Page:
Mr. Sandy Minkoff, County Attorney, stated that both the disposal and collection contracts had significant performance guarantees that required either bonds or cash backups to guarantee performance.
Commr. Campione expressed concern that an exception was made for the disposal site but not for haulers, because haulers were not allowed a chance to bid if they did not meet the minimum requirements for experience and prior performance. She added that the SWATF had recommended that the environmental impact of the disposal method be evaluated and that adverse environmental factors might justify choosing a more expensive disposal option, but she did not see anything in the recommendations of the Committee that took the environmental factors into consideration.
Mr. Stivender replied that single-stream recycling had been identified as the best method to address environmental concerns by reducing the amount of material going to the landfill. He commented that they would not be sending as much waste to the disposal site if the county could recycle and compost more, and that point would be included as a part of the advertising campaign.
Commr. Campione mentioned that the SWATF recommendation had including choosing more than one option for disposal.
Mr. Stivender confirmed that the County had a 20-acre landfill site that was good for 16 to 17 years for waste disposal.
Commr. Campione opined that while the SWATF had considered the County’s landfill as an option, the way the recommendation was worded implied that more than one outside disposal facility could be considered. She stated that it was a good recommendation and something the Board should be considering, and it was another reason she did not support moving forward with the proposed bids.
Commr. Cadwell opined that Marion County would not invest $20 million in the Heart of Florida if that landfill was not state of the art and did not meet every regulation required. He remarked that he did not know if a new landfill was a bad thing because it would be built to higher standards than the County’s own landfill. He commented that the County’s landfill would serve as backup, and he was sure the other vendors would step forward to help if something did not work.
Commr. Campione explained that her understanding of the SWATF recommendations was that environmental factors would be considered beyond the design, permitting and regulation of a landfill, and she opined that burning trash to make electricity was a form of recycling and therefore a better disposal method than burying it in a landfill.
Commr. Cadwell stated that he was not anti-incineration, and he had worked to try to get a better contract with Covanta for the County. He remarked that he had hoped Covanta’s bid would have been competitive so they could have continued working together, but Covanta’s bid was too high.
Commr. Parks remarked that he had also hoped incineration would have been a cost effective option. He then commented that waste stream reduction was an important environmental factor and that recycling was two to three times more energy efficient than converting raw materials. He added that there were pros and cons to each option, but he agreed with Commr. Cadwell that the $1.2 million difference between Covanta and Heart of Florida could not be disregarded.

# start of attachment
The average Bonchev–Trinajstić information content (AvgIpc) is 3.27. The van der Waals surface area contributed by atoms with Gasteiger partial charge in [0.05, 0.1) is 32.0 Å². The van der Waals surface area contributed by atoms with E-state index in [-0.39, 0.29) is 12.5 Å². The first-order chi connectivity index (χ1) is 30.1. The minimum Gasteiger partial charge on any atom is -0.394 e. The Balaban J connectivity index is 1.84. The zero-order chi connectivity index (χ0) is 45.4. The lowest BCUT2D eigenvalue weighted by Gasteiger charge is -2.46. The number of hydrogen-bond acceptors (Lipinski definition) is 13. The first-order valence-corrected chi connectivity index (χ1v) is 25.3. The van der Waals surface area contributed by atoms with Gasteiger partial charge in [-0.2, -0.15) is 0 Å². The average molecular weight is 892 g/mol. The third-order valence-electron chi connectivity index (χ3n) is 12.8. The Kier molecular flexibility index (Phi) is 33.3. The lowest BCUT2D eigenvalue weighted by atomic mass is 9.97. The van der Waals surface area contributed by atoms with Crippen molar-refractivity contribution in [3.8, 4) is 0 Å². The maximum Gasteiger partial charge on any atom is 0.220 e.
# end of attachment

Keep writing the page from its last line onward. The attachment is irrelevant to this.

The Chairman opened the public hearing and stated that no vendors would be allowed to speak at this time.
Commr. Cadwell noted that no vendors filed a protest to the RFP.
Mr. George Waters, a resident of The Plantation at Leesburg, addressed the Board stating that he first moved to Lake County from California, and he had been very happy to see how far ahead Lake County was compared to California in how it put people before causes, which gave him a high regard for the County and the public service it provides. He added that he had been pleased that the County had twice a week trash collection, which was great in hot weather, and that the trash collectors would pick up almost anything, which prevented trash from building up alongside the road. He also mentioned that he loved the idea of burning garbage to create energy instead of putting the waste in a landfill. He commented that there was no reason the one-one-one plan could not be changed if the Board believed that public service was of a higher value because the Board could make any change they wanted as long as they used the bids provided from the RFP. He noted that the bids presented showed an increase in monthly cost for second-day collection, but it did not show what the annual cost per household would be in order for residents to see how much they would be paying. He read a letter that he had received that morning from an anonymous source who stated that one of the incentives for moving to Lake County was the twice per week trash collection. He then opined that it would be difficult to get an entire housing community to vote on whether they should have once or twice per week trash collection.